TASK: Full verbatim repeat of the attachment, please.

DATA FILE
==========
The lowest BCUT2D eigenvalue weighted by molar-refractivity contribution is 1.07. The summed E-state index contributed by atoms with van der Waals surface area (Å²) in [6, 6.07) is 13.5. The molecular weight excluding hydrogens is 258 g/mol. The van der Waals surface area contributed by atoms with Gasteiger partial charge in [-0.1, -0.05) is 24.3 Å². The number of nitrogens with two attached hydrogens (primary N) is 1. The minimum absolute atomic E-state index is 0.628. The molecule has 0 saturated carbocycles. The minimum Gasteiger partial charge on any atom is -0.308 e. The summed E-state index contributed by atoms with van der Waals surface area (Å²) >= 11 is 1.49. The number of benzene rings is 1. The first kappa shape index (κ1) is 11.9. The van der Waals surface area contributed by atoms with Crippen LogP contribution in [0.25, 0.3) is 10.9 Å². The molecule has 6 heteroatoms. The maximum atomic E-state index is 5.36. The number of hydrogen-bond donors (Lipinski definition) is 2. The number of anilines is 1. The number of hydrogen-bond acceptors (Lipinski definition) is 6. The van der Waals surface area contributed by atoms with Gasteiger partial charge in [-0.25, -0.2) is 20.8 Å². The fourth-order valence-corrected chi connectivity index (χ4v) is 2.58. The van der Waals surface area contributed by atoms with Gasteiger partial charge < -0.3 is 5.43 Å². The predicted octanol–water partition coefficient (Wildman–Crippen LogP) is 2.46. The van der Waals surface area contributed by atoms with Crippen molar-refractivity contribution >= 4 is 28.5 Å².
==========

The lowest BCUT2D eigenvalue weighted by molar-refractivity contribution is 1.07. The summed E-state index contributed by atoms with van der Waals surface area (Å²) in [6, 6.07) is 13.5. The molecular weight excluding hydrogens is 258 g/mol. The van der Waals surface area contributed by atoms with Gasteiger partial charge in [-0.1, -0.05) is 24.3 Å². The number of nitrogens with two attached hydrogens (primary N) is 1. The minimum absolute atomic E-state index is 0.628. The molecule has 0 saturated carbocycles. The minimum Gasteiger partial charge on any atom is -0.308 e. The summed E-state index contributed by atoms with van der Waals surface area (Å²) >= 11 is 1.49. The number of benzene rings is 1. The first kappa shape index (κ1) is 11.9. The van der Waals surface area contributed by atoms with Crippen LogP contribution in [0.25, 0.3) is 10.9 Å². The molecule has 6 heteroatoms. The maximum atomic E-state index is 5.36. The number of hydrogen-bond donors (Lipinski definition) is 2. The number of anilines is 1. The number of hydrogen-bond acceptors (Lipinski definition) is 6. The van der Waals surface area contributed by atoms with Gasteiger partial charge in [-0.25, -0.2) is 20.8 Å². The fourth-order valence-corrected chi connectivity index (χ4v) is 2.58. The van der Waals surface area contributed by atoms with Gasteiger partial charge < -0.3 is 5.43 Å². The predicted octanol–water partition coefficient (Wildman–Crippen LogP) is 2.46. The van der Waals surface area contributed by atoms with Crippen molar-refractivity contribution >= 4 is 28.5 Å².